But let me just say, I couldn't imagine a better group of jurors. In all honesty. Not only do they all make amazing work, but they are all super fun to hang out with, they all got along, and they were all hilarious! Escorting to studio visits and leading the discussion I think gave me insight I wouldn't otherwise have gained. Did I mention it was super fun? And holy cow, I  have so many ideas now. Sometimes it's nice to hear pep talks. And it's nice to get feedback from people you respect so much.

At 6:30am (see--why bother sleeping?), Debbie & I will head over to the Gund, which they will be opening early, and meet a few students and a news crew. We're going to be featured on Kickin it with Kenny! Which I'm not too familiar with, but I heard he's a swell guy. Haha. So if you're in Cleveland and want a sneak peek at the exhibition which Debbie & Ryan curated so brilliantly, and which Stephanie, Ben, and Brent juried so thoughtfully, then you should turn on Channel 8 sometime before most people are awake (they'll be airing different segments every hour). And come to the opening on Friday! Y'all can see my rotoscope :)

Monday, February 13, 2012

Instead of sleeping,

I'm writing. About no one and everyone and nothing and everything and forever and ever and never and not. About Eleanor Rigbies and people I don't know. And hopefully in the morning, I'll have a rough draft of my thesis paper.

The last several days have been amazing. Perfect snows and favorite people. Marvelous things are happening.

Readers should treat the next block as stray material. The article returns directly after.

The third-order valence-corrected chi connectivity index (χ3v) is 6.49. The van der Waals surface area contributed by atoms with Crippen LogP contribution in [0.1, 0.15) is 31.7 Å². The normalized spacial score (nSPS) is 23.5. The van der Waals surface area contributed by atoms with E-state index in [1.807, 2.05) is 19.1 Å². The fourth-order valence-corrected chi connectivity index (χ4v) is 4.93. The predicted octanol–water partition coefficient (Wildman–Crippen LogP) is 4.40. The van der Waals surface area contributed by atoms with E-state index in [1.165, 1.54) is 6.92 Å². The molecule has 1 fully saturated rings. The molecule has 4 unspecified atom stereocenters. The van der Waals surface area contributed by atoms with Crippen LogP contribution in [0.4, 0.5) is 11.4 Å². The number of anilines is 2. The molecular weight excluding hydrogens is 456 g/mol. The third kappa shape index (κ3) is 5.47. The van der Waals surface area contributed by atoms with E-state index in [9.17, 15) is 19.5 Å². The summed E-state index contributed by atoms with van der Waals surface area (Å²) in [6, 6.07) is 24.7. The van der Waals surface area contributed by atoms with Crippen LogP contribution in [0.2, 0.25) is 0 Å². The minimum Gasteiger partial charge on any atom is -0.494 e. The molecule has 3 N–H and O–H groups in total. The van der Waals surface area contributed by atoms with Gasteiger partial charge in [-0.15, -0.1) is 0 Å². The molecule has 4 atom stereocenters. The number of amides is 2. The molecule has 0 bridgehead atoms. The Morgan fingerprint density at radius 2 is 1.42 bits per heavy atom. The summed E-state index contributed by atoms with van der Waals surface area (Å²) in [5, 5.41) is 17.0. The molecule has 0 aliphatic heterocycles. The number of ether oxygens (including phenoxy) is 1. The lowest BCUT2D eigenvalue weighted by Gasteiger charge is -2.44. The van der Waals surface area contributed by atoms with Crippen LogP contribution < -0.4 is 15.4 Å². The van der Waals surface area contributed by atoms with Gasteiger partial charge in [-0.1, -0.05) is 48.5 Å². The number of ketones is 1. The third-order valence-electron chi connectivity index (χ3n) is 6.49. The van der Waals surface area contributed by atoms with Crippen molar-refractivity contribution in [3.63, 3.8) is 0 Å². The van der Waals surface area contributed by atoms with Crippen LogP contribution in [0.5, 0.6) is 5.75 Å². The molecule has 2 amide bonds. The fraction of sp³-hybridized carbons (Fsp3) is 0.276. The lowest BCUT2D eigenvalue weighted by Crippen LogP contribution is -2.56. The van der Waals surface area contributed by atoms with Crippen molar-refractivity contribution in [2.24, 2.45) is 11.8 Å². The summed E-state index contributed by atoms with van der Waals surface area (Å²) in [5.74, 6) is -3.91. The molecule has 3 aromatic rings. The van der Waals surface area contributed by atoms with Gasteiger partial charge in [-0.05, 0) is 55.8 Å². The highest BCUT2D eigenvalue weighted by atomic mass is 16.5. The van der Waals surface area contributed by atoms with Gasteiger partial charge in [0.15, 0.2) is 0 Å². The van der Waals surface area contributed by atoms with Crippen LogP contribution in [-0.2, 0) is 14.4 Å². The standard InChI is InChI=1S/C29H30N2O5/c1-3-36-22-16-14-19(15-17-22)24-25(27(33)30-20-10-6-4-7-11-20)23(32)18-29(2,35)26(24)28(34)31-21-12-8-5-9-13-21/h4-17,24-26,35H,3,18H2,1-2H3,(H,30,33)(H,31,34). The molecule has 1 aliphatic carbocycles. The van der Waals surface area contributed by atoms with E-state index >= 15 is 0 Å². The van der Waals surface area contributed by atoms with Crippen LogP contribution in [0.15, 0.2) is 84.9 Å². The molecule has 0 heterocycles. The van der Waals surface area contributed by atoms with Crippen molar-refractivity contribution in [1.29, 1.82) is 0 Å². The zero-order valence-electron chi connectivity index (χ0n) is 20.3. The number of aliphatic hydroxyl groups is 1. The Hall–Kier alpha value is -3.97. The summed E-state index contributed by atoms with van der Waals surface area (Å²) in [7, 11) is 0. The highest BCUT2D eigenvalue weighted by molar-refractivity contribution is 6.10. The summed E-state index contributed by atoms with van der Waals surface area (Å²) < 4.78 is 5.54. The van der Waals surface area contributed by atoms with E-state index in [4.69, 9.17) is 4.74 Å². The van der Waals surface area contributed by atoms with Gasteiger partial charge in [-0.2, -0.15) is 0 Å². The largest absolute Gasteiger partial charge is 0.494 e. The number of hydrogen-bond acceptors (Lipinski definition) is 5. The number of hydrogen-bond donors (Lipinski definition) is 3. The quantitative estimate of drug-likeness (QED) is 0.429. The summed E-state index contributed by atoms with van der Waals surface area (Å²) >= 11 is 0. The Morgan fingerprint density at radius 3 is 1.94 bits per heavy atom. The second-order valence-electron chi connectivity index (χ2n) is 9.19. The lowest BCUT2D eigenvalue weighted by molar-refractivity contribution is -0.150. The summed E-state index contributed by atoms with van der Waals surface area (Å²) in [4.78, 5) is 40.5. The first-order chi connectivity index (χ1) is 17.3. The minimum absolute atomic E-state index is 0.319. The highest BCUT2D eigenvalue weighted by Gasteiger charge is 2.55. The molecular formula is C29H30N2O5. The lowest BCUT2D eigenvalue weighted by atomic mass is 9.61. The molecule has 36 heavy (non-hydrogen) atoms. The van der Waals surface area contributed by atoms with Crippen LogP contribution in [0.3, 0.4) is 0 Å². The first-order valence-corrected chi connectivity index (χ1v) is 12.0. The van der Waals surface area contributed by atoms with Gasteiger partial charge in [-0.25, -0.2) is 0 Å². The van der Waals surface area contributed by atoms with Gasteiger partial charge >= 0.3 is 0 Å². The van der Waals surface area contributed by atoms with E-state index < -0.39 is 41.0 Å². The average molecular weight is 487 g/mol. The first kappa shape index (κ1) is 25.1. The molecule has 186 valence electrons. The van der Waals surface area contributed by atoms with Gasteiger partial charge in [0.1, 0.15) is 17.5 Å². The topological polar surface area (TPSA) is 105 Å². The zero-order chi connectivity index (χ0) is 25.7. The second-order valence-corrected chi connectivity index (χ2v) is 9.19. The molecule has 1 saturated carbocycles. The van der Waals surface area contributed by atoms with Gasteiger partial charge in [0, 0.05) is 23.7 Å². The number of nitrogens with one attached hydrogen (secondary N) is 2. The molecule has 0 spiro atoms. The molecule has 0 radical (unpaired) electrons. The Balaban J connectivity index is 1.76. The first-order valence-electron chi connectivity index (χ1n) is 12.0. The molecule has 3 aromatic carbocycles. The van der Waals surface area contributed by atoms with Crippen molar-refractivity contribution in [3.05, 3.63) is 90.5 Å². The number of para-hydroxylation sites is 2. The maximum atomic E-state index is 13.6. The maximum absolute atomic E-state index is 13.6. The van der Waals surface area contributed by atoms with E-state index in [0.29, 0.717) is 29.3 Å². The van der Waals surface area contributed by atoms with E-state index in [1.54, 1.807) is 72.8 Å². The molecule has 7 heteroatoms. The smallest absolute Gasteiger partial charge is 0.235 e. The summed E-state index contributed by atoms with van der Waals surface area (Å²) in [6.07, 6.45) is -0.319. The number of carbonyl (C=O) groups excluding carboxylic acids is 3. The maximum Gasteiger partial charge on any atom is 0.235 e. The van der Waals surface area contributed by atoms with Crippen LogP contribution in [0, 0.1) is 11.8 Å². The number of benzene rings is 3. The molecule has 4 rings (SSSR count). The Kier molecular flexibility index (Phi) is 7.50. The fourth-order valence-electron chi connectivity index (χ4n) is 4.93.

Wednesday, February 8, 2012

Golden Ponies & Floral Print Fabrics

It's a great day in Megastudio, and I've been as productive as I possibly can. Tomorrow, the SIE (Student Independent Exhibition) jurors arrive, and I get to escort Brent Green, my favorite animator, to studio visits with students. And of course I signed up for a visit, too! I met Brent a little over a year ago, when he came to CIA to show his feature length stop motion film Gravity Was Everywhere Back Then at the Cinematheque. He has given me endless inspiration, from honest statements at that last studio visit, and from his incredibly beautiful stories he animates.
The other jurors are Ben Grasso, a graduate of CIA who makes incredible paintings, and ceramicist Stephanie Craig, who features woodland creatures in her work! I'm really excited for the show--and almost too excited to do real work! So in between outlining my thesis paper and thinking about my next rotoscope (I want to do another because I'm insane?), I've painted some horses gold and start sewing something marvelous.